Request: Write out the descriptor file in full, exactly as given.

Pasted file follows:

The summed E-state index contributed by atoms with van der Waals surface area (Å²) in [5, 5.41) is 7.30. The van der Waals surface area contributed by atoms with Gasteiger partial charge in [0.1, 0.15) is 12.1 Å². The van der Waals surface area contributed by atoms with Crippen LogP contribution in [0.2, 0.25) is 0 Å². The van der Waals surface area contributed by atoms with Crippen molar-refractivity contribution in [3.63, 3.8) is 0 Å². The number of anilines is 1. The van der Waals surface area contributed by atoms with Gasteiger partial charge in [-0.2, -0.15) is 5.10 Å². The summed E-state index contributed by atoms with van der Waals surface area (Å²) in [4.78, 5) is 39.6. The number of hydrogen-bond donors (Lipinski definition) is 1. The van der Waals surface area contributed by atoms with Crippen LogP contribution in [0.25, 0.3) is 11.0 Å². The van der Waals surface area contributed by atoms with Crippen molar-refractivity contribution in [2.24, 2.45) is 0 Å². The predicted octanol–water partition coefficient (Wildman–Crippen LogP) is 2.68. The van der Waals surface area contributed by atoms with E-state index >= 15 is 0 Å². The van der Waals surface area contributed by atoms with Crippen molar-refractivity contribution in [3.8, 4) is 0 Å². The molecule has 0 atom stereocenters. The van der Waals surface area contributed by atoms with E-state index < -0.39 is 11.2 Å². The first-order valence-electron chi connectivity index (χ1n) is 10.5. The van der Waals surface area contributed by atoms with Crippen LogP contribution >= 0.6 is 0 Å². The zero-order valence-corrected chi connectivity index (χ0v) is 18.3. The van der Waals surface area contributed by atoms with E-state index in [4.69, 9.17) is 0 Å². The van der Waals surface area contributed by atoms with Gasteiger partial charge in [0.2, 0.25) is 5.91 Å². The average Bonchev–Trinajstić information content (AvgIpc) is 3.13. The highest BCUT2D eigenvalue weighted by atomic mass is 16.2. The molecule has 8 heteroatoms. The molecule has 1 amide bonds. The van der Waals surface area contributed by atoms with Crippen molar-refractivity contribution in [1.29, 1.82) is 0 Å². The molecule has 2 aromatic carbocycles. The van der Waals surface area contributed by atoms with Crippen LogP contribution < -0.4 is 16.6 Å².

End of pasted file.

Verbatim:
The summed E-state index contributed by atoms with van der Waals surface area (Å²) in [5, 5.41) is 7.30. The van der Waals surface area contributed by atoms with Gasteiger partial charge in [0.1, 0.15) is 12.1 Å². The van der Waals surface area contributed by atoms with Crippen LogP contribution in [0.2, 0.25) is 0 Å². The van der Waals surface area contributed by atoms with Crippen molar-refractivity contribution in [3.63, 3.8) is 0 Å². The number of anilines is 1. The van der Waals surface area contributed by atoms with Gasteiger partial charge in [-0.2, -0.15) is 5.10 Å². The summed E-state index contributed by atoms with van der Waals surface area (Å²) in [4.78, 5) is 39.6. The number of hydrogen-bond donors (Lipinski definition) is 1. The van der Waals surface area contributed by atoms with Crippen LogP contribution in [0.25, 0.3) is 11.0 Å². The van der Waals surface area contributed by atoms with Crippen molar-refractivity contribution in [2.24, 2.45) is 0 Å². The predicted octanol–water partition coefficient (Wildman–Crippen LogP) is 2.68. The van der Waals surface area contributed by atoms with E-state index >= 15 is 0 Å². The van der Waals surface area contributed by atoms with Crippen molar-refractivity contribution in [3.8, 4) is 0 Å². The molecule has 0 atom stereocenters. The van der Waals surface area contributed by atoms with E-state index < -0.39 is 11.2 Å². The first-order valence-electron chi connectivity index (χ1n) is 10.5. The van der Waals surface area contributed by atoms with Crippen LogP contribution >= 0.6 is 0 Å². The zero-order valence-corrected chi connectivity index (χ0v) is 18.3. The van der Waals surface area contributed by atoms with E-state index in [4.69, 9.17) is 0 Å². The van der Waals surface area contributed by atoms with Gasteiger partial charge in [0.2, 0.25) is 5.91 Å². The average Bonchev–Trinajstić information content (AvgIpc) is 3.13. The highest BCUT2D eigenvalue weighted by atomic mass is 16.2. The molecule has 8 heteroatoms. The molecule has 1 amide bonds. The van der Waals surface area contributed by atoms with Crippen molar-refractivity contribution in [1.29, 1.82) is 0 Å². The molecule has 2 aromatic carbocycles. The van der Waals surface area contributed by atoms with Crippen LogP contribution < -0.4 is 16.6 Å².